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To determine the system MTF, a sinusoidal pattern with perfect contrast is used as the object. Image contrast is defined as:

*I _{max }*and

*f _{c}*. The cutoff frequency, which is the highest frequency the system can resolve, is given by:

*Figure 4: Examples of MTF vs defocus position and MTF vs field charts.*

*Figure 5: On-axis CTF. The target is a square-wave pattern instead of a sine-wave pattern. *

The optical designer doesn’t necessarily aim to achieve the diffraction limit performance. The desired MTF curve is based on design requirements. The lens specifications are usually of the form of an MTF value for specific frequencies. The MTF specification may come, for instance, from the sensor pixel size and the Nyquist theorem, which describes the maximum spatial frequency that the sensor can resolve.

For example, assume a digital sensor with a pixel size of 7.4 μm x 7.4 μm. According to the Nyquist theorem, the highest frequency that can be resolved is 1 cycle/(2 x 7.4 um) = 0.0676 cycles/μm ≈ 68 cycles/mm. Based on the sensor characteristics, a typical performance requirement for the lens could be:

- MTF > 50% at 17 cycles/mm, and
- MTF > 25 % at 68 cycles/mm.

Figure 6 shows the MTF chart from a lens that would meet these requirements for all fields. It is important to know the sensor characteristics during the design process since in many cases the Nyquist frequency of the sensor is only a small fraction of the diffraction cutoff frequency *f _{c.}*

*Figure 6: System that meets requirements of MTF > 50% at 17 cycles/mm and MTF > 25% at 68 cycles/mm.*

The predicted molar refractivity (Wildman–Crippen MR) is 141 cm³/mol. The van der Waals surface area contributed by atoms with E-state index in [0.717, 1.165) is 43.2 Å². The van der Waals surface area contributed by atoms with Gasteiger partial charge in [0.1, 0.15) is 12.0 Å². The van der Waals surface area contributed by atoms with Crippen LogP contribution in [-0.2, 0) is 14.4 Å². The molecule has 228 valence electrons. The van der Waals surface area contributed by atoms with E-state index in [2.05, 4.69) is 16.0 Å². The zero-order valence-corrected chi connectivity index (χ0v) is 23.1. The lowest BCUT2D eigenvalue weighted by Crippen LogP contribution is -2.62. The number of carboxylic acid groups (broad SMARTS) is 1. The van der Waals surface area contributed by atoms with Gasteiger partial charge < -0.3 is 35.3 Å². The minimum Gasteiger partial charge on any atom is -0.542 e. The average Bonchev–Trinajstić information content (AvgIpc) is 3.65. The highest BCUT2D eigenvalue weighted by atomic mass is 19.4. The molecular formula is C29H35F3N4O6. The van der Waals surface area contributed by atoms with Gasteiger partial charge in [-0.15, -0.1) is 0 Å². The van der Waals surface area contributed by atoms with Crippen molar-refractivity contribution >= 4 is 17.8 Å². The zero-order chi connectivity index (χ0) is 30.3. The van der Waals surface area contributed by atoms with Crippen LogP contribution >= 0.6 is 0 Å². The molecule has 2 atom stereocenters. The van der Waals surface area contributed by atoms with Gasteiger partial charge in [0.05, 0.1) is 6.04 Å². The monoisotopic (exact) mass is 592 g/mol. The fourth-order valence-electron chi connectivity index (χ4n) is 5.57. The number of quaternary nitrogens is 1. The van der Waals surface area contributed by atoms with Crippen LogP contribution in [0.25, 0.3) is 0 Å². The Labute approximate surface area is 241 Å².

Experimentally, there are different ways to measure the frequency response of an optical system. Two examples are the slanted-edge target and the three-bar target. These targets are easy to use since they just need to be imaged. The three-bar target is a common method to measure resolution, it consists of three parallel bars of certain width and separation that corresponds to a specific spatial frequency. To measure system resolution, multiple three-bar patterns at specific frequencies are arranged in a single chart, and the resulting image is inspected to determine the smallest features that can be resolved. A popular target with these characteristics is the USAF 1951 chart shown in Figure 7. The measured resolution from a three-bar target might differ from the predicted CTF, since the CTF assumes an infinitely long pattern of bars. In a pattern with a finite number of bars, there can be end effects that reduce the contrast of the bars at the ends of the pattern. For this reason, the measured contrast might be less than the predicted by the CTF.

Another method to experimentally measure the MTF is the slanted-edge target. This method is different in that frequency information can be obtained from a single target. The edge must be at a specified small angle with respect to the pixel array of the sensor, as shown in Figure 7. When the input is a step function instead of a point source, the irradiance distribution at the image is an edge spread function. The MTF can then be determined from the Fourier transform of the derivative of the edge spread function.